Annual survey records further union membership declines

Union membership fell to 10.7 percent of the U.S. workforce in 2016, down from 11.1 percent the previous year, according to the latest annual report from the U.S. Bureau of Labor Statistics (BLS). That amounted to a loss of 240,000 union members since the previous year. Total U.S. union membership now stands at 14.6 million.

The 10.7 percent figure is the lowest ever recorded since comparable data began to be collected in 1983. That year, union members made up 20.1 percent of the U.S. workforce.

Just 6.4 percent of private-sector workers were union members, while more than five times that, 34.4 percent, of public sector workers were union members. That amounted to 7.1 million union members in the public sector, and 7.4 million union members in the private sector.

Union members continue to out-earn non-union workers, on average: Median weekly earnings were $1,004 for union members, compared to $802 for workers without a union.

New York was the most unionized state, at 23.6 percent, while South Carolina was the least, with 1.6 percent.

In Oregon, 13.5 percent of workers were union members in 2016, compared to 14.8 percent for 2015. In Washington, the survey found 17.4 percent of workers were union members in 2016, compared to 16.8 percent in 2015. The BLS union membership report is considered fairly reliable at the national level, but small year-to-year fluctuations at the state level may have more to do with how the numbers are obtained. They come from the Census Bureau’s Current Population Survey, a monthly sample of 60,000 households nationwide. The smaller the state’s population, the greater the likelihood that a statistical sample might not have been representative.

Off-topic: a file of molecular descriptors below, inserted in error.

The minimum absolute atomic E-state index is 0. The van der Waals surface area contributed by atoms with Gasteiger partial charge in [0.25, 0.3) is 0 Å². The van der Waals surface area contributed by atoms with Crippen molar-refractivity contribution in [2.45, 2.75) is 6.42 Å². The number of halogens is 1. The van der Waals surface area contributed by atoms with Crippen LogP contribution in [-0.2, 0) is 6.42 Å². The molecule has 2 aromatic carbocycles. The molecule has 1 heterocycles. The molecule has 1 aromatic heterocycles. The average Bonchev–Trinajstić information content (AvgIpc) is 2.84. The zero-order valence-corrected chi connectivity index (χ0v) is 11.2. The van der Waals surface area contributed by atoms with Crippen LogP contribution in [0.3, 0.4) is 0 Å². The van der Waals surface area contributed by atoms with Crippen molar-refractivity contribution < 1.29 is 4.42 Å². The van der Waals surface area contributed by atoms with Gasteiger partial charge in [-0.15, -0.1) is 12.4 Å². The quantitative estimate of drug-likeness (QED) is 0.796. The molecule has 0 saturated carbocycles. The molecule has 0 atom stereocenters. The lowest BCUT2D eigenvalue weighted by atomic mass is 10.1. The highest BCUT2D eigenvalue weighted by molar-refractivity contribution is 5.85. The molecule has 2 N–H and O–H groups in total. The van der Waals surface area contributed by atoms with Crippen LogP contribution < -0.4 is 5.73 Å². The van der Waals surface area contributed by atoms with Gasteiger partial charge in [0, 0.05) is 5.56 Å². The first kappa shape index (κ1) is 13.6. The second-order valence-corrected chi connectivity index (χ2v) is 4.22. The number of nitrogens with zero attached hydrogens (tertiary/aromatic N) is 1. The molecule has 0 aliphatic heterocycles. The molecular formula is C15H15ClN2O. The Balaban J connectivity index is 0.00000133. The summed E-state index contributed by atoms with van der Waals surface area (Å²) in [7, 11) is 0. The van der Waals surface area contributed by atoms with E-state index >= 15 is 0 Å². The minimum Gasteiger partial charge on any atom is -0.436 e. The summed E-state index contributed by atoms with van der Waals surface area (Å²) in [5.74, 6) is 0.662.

Total union membership was estimated at 228,000 in Oregon, and  539,000 in Washington.

In Idaho, union members were estimated at 6.1 percent of the workforce in 2016, and in Montana, they were 11.9 percent.

In each case, the figures are slightly higher for “union-represented” workers than for union “members.” That’s because some union-represented workers choose not to become full union members. Nationwide, an estimated 1.7 million workers were union-represented but not union members, and the total of the U.S. workforce that was union-represented was 12.0 percent. In Oregon, union-represented workers were 15.8 percent of the workforce, and in Washington 18.7 percent.

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